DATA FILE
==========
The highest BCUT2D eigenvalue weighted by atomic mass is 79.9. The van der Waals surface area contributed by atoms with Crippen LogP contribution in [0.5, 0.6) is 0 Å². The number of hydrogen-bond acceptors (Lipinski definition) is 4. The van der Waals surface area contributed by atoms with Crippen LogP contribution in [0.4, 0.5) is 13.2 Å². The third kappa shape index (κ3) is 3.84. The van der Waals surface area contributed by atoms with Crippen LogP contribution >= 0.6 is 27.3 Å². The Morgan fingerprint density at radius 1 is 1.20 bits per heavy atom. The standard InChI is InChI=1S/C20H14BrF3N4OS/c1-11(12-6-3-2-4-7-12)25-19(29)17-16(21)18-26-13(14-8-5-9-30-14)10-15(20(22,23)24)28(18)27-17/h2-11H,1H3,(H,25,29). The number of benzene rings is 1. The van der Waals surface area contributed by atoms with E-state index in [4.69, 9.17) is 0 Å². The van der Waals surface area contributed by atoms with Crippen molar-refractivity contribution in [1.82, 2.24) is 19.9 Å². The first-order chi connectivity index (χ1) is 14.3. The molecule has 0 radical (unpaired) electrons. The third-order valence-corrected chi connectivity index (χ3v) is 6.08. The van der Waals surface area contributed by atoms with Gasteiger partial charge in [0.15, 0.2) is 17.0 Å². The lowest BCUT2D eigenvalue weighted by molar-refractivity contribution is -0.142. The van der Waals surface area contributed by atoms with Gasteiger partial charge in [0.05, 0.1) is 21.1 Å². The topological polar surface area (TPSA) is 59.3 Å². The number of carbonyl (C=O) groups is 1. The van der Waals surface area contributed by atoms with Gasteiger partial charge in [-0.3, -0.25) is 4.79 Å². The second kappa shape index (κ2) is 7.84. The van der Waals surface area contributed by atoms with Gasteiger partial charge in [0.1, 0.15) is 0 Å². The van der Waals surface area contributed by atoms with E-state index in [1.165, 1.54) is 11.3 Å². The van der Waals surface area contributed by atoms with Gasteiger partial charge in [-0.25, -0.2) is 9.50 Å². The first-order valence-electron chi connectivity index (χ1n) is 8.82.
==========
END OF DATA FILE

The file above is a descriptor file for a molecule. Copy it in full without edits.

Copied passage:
The highest BCUT2D eigenvalue weighted by atomic mass is 79.9. The van der Waals surface area contributed by atoms with Crippen LogP contribution in [0.5, 0.6) is 0 Å². The number of hydrogen-bond acceptors (Lipinski definition) is 4. The van der Waals surface area contributed by atoms with Crippen LogP contribution in [0.4, 0.5) is 13.2 Å². The third kappa shape index (κ3) is 3.84. The van der Waals surface area contributed by atoms with Crippen LogP contribution >= 0.6 is 27.3 Å². The Morgan fingerprint density at radius 1 is 1.20 bits per heavy atom. The standard InChI is InChI=1S/C20H14BrF3N4OS/c1-11(12-6-3-2-4-7-12)25-19(29)17-16(21)18-26-13(14-8-5-9-30-14)10-15(20(22,23)24)28(18)27-17/h2-11H,1H3,(H,25,29). The number of benzene rings is 1. The van der Waals surface area contributed by atoms with E-state index in [4.69, 9.17) is 0 Å². The van der Waals surface area contributed by atoms with Crippen molar-refractivity contribution in [1.82, 2.24) is 19.9 Å². The first-order chi connectivity index (χ1) is 14.3. The molecule has 0 radical (unpaired) electrons. The third-order valence-corrected chi connectivity index (χ3v) is 6.08. The van der Waals surface area contributed by atoms with Gasteiger partial charge in [0.15, 0.2) is 17.0 Å². The lowest BCUT2D eigenvalue weighted by molar-refractivity contribution is -0.142. The van der Waals surface area contributed by atoms with Gasteiger partial charge in [0.05, 0.1) is 21.1 Å². The topological polar surface area (TPSA) is 59.3 Å². The number of carbonyl (C=O) groups is 1. The van der Waals surface area contributed by atoms with Gasteiger partial charge in [-0.3, -0.25) is 4.79 Å². The second kappa shape index (κ2) is 7.84. The van der Waals surface area contributed by atoms with Gasteiger partial charge in [0.1, 0.15) is 0 Å². The van der Waals surface area contributed by atoms with E-state index in [1.165, 1.54) is 11.3 Å². The van der Waals surface area contributed by atoms with Gasteiger partial charge in [-0.25, -0.2) is 9.50 Å². The first-order valence-electron chi connectivity index (χ1n) is 8.82.